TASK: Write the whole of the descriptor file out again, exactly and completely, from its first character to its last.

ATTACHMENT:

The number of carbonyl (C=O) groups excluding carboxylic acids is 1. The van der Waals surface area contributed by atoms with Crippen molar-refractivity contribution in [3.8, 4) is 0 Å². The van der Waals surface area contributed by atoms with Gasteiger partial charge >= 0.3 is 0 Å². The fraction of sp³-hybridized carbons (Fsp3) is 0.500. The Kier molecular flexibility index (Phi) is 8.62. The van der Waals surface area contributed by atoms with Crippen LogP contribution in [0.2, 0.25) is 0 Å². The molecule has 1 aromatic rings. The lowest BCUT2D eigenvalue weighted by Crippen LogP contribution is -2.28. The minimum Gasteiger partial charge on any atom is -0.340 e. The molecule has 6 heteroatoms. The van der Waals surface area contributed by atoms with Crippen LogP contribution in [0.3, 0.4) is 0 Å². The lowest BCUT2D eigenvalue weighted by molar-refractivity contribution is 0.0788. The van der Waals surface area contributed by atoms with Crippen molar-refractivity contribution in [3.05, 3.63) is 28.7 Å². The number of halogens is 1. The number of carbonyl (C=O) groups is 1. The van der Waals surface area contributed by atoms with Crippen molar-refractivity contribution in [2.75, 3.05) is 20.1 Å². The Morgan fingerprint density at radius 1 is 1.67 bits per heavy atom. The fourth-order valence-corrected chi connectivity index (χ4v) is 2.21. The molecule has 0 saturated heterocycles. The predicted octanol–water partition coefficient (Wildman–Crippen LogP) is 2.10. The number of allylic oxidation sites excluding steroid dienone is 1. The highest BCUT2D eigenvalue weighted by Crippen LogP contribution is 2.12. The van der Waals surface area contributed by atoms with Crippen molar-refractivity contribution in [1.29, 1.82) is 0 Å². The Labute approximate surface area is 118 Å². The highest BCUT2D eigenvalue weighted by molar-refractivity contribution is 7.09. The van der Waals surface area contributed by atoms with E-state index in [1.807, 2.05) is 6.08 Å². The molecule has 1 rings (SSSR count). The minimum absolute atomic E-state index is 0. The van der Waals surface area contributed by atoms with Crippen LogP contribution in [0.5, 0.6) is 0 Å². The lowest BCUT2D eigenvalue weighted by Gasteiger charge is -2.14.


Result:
The number of carbonyl (C=O) groups excluding carboxylic acids is 1. The van der Waals surface area contributed by atoms with Crippen molar-refractivity contribution in [3.8, 4) is 0 Å². The van der Waals surface area contributed by atoms with Gasteiger partial charge >= 0.3 is 0 Å². The fraction of sp³-hybridized carbons (Fsp3) is 0.500. The Kier molecular flexibility index (Phi) is 8.62. The van der Waals surface area contributed by atoms with Crippen LogP contribution in [0.2, 0.25) is 0 Å². The molecule has 1 aromatic rings. The lowest BCUT2D eigenvalue weighted by Crippen LogP contribution is -2.28. The minimum Gasteiger partial charge on any atom is -0.340 e. The molecule has 6 heteroatoms. The van der Waals surface area contributed by atoms with Crippen LogP contribution in [0.3, 0.4) is 0 Å². The lowest BCUT2D eigenvalue weighted by molar-refractivity contribution is 0.0788. The van der Waals surface area contributed by atoms with Crippen molar-refractivity contribution in [3.05, 3.63) is 28.7 Å². The number of halogens is 1. The number of carbonyl (C=O) groups is 1. The van der Waals surface area contributed by atoms with Crippen molar-refractivity contribution in [2.75, 3.05) is 20.1 Å². The Morgan fingerprint density at radius 1 is 1.67 bits per heavy atom. The fourth-order valence-corrected chi connectivity index (χ4v) is 2.21. The molecule has 0 saturated heterocycles. The predicted octanol–water partition coefficient (Wildman–Crippen LogP) is 2.10. The number of allylic oxidation sites excluding steroid dienone is 1. The highest BCUT2D eigenvalue weighted by Crippen LogP contribution is 2.12. The van der Waals surface area contributed by atoms with Crippen molar-refractivity contribution in [1.29, 1.82) is 0 Å². The Labute approximate surface area is 118 Å². The highest BCUT2D eigenvalue weighted by molar-refractivity contribution is 7.09. The van der Waals surface area contributed by atoms with E-state index in [1.807, 2.05) is 6.08 Å². The molecule has 1 rings (SSSR count). The minimum absolute atomic E-state index is 0. The van der Waals surface area contributed by atoms with Crippen LogP contribution in [0.5, 0.6) is 0 Å². The lowest BCUT2D eigenvalue weighted by Gasteiger charge is -2.14.